Centre for Research & Education on Violence against Women and Children – Forum

April 30, 2009

The Centre for Research & Education on Violence against Women and Children is hosting their third forum of 2009. These forums provide opportunities for community and academic researchers and practioners to share their projects, to discuss relevant issues that are exciting and challenging, expected and unexpected, and to engage in lively dialogue.

Rosine Nimeh Mailloux 
Violence Against Women in the Middle East

Wednesday, May 20th
Faculty of Education Building, Room 1118

Coffee and cookies will be provided.
Please RSVP to Lina Rodriguez at lardila@uwo.ca .  Space is limited.

Rosine Nimeh Mailloux is the  author of two books. The first is Mustard and Vinegar, a collection of short stories—self-published—about the true and riveting events in the lives of her ancestors in Turkey and their struggles to survive amid wars, poverty and prejudice. Her second book and first novel, The Madwoman of Bethlehem, is about the suffering of one woman, her sin, punishment and, finally, her redemption. Rosine was born in Bethlehem, Palestine, but raised in Jerusalem until 1948, when she was forced to flee to Bethlehem under gunfire. After high school, she taught in Hebron city for 2 years, then went to Arizona State University, sponsored by a church in Phoenix. She received her B.A. in 1961, and M.A. in English Language and Literature in 1963, after which she returned to teach in Ramallah, Jordan at a United Nations Teacher Training Centre for Refugee girls, mostly girls from the Gaza Strip. In 1967, she went to Schenectady, N.Y. to teach at Linton High School, then came to Ontario and taught for 28 years at Belle River District High School and Ecole Secondaire L’Essor.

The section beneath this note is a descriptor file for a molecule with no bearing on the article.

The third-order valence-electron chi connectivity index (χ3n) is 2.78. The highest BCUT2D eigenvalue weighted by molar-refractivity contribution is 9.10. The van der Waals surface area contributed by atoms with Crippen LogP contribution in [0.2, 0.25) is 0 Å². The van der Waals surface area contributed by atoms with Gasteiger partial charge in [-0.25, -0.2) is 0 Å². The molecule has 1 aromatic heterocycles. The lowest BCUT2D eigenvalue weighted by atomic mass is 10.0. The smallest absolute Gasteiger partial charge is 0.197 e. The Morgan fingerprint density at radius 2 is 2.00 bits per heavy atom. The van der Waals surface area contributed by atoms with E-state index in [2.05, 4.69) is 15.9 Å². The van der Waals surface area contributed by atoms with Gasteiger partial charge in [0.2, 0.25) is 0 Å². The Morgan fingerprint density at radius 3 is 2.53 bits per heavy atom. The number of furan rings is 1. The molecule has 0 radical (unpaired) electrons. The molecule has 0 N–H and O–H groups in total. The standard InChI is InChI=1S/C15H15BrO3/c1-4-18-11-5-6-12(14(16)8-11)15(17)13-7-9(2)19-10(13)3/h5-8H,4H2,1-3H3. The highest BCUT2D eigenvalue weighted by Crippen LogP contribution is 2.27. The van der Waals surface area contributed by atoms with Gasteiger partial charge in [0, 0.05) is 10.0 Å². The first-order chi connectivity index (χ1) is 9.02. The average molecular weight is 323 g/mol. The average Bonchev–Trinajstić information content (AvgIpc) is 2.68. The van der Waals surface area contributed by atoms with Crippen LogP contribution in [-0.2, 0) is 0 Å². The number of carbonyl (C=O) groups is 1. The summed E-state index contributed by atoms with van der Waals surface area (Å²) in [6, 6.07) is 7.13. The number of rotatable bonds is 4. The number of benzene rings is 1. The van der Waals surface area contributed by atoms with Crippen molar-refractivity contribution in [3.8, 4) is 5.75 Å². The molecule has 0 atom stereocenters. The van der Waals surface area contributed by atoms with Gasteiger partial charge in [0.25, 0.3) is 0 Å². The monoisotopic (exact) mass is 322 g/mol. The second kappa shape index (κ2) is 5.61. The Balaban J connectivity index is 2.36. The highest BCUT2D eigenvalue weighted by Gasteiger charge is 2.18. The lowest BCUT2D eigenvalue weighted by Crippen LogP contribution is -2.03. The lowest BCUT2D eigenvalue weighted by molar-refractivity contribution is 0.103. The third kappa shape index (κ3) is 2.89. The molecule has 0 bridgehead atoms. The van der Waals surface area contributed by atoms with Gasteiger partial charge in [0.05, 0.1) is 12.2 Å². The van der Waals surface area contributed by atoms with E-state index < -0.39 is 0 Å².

Seminar Series – Last Talk for This Year

April 22, 2009

Dr. Robert Sandieson

Addressing the complexities of conducting a comprehensive literature search:
The Pearl Harvesting Information Retrieval Method

Friday, April 24
1:30 – 3:30 p.m.
Faculty of Education
Room 1010 


Spencer Foundation

April 16, 2009

The  Spencer Foundation was established in 1962 by Lyle M. Spencer. The Foundation is intended to investigate ways in which education, broadly conceived, can be improved around the world. The Foundation has been dedicated to the belief that research is necessary to the improvement in education. The Foundation is thus committed to supporting high-quality investigation of education through its research programs and to strengthening and renewing the educational research community through its fellowship and training programs and related activities.

Small Grants (under $40,000)
Faculty of Education Associate Dean’s Office: At least 1 week before the Agency Deadline (2-3 weeks earlier if you wish feedback on your application – submit to Karen Kueneman)
Research Development & Services: At least 3 days before the Agency Deadline
Spencer: for 2009 are May 1, 2009; July 10, 2009; October 2, 2009; and December 4, 2009.
Grants over $40,000
Investigators of projects with budgets over $40,000 are asked to submit a preliminary proposal following the guidelines. If the Foundation is interested in the project, the Principal Investigator will be invited to submit a full proposal. Normally, you will be informed about the status of the preliminary proposal within four to six weeks of receipt.

Description: The Foundation’s  research grants are organized under four areas of inquiry that identify broad topics they believe have fundamental and abiding importance for educational improvement.

The Relation Between Education and Social Opportunity
Organizational Learning in Schools, School Systems, and Higher Education Systems